You won't run into problems if you do it correctly :) Let's go over a few basics:
You're talking about switching dry contacts in a reed switch, so you should size your pullup (or pulldown) resistor to keep the current in a range of 1 to 5 milliamps.
Long-ish cables can act as an antenna to pick up "EMI", so you'll need a simple "filter" to squelch spurious signals. We'll cover that filter in a moment.
Using a twisted, shielded wire pair (instead of two discrete wires) can help reduce noise pickup. If you don't have a STP wire, simply "twist" the pair of wires you do have. A twist every inch or two will be fine.
Situations vary! You will have some spots in your house that have more interference than others. Consider this when you're planning your signal wire routing, and try to avoid adjacency to large current users (ovens, heat pumps, etc).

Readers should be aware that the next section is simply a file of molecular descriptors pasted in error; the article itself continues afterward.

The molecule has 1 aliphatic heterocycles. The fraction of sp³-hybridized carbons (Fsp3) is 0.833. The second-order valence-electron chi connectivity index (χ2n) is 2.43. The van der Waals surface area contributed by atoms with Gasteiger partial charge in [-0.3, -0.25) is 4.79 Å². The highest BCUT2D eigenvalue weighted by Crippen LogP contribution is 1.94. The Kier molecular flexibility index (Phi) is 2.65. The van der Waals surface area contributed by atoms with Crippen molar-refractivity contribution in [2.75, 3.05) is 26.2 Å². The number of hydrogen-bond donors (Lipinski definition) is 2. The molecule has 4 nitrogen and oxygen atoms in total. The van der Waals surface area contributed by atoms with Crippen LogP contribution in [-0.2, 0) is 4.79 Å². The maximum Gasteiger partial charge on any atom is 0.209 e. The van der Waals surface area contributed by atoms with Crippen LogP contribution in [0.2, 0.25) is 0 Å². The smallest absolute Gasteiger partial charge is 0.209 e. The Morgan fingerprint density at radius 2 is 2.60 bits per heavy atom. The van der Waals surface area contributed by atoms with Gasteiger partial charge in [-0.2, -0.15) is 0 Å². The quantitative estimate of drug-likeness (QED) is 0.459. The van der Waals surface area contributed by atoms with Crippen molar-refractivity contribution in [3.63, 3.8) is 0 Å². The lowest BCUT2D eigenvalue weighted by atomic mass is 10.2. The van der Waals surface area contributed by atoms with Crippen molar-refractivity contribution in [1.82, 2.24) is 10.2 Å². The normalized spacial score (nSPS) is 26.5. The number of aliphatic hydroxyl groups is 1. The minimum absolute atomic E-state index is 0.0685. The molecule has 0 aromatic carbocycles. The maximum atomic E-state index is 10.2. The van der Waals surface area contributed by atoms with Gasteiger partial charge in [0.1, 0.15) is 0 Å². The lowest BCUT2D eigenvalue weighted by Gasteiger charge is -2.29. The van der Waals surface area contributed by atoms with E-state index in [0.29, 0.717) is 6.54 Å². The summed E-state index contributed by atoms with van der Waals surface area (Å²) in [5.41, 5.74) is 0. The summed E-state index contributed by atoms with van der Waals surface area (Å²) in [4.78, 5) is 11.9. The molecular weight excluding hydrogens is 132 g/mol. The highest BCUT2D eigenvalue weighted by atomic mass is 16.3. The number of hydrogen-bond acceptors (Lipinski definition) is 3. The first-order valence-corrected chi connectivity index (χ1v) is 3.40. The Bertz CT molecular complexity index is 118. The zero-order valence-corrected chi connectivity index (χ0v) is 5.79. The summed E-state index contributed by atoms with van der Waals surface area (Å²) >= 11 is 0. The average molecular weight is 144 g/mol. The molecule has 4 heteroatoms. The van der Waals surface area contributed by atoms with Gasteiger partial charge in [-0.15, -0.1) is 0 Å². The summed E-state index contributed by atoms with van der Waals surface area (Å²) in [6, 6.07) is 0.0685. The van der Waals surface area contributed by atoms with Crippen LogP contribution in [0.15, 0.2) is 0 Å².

I'll assume you don't have a lot of instrumentation, and so we'll approach this as a trial-and-error effort. Keep things simple... it's silly to worry about problems you don't have - you'll never run out of problems to solve, so don't waste time solving those that don't exist. That said, the filter you should start with is very simple: a 0.1 uF capacitor. Place it near your GPIO pin: one end to the GPIO pin, the other to Ground.
If you find that you are detecting "false triggers" from time to time, perhaps the easiest thing to try first is a "software timer". In other words, when your GPIO pin is pulled to its "active" state, start a counter in software; count to perhaps 500 msec, then check the GPIO pin again. If it's in the "triggered" state (active), then you have a "real event". If it's not, it was a spurious signal.
Try this, and let us know if you have any other questions, or run into difficulties. Also know that our SE site has a "schematic tool" that may be useful if you need or want more details on pin connections, component values, circuit diagrams, etc.